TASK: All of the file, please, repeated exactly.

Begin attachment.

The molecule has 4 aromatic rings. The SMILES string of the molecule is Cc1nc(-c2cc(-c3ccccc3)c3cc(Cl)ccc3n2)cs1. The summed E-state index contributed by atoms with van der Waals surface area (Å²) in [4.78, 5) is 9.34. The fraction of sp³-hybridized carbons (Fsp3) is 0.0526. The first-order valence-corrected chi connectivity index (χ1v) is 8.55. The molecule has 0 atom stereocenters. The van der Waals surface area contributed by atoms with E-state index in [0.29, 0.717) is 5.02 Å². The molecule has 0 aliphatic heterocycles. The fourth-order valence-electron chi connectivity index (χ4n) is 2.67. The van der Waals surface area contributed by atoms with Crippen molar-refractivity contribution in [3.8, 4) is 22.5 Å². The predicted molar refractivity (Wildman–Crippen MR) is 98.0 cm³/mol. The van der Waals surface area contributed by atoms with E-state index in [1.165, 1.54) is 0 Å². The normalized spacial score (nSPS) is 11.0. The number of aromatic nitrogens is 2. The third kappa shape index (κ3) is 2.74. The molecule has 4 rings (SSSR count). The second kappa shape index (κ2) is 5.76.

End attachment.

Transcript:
The molecule has 4 aromatic rings. The SMILES string of the molecule is Cc1nc(-c2cc(-c3ccccc3)c3cc(Cl)ccc3n2)cs1. The summed E-state index contributed by atoms with van der Waals surface area (Å²) in [4.78, 5) is 9.34. The fraction of sp³-hybridized carbons (Fsp3) is 0.0526. The first-order valence-corrected chi connectivity index (χ1v) is 8.55. The molecule has 0 atom stereocenters. The van der Waals surface area contributed by atoms with E-state index in [0.29, 0.717) is 5.02 Å². The molecule has 0 aliphatic heterocycles. The fourth-order valence-electron chi connectivity index (χ4n) is 2.67. The van der Waals surface area contributed by atoms with Crippen molar-refractivity contribution in [3.8, 4) is 22.5 Å². The predicted molar refractivity (Wildman–Crippen MR) is 98.0 cm³/mol. The van der Waals surface area contributed by atoms with E-state index in [1.165, 1.54) is 0 Å². The normalized spacial score (nSPS) is 11.0. The number of aromatic nitrogens is 2. The third kappa shape index (κ3) is 2.74. The molecule has 4 rings (SSSR count). The second kappa shape index (κ2) is 5.76.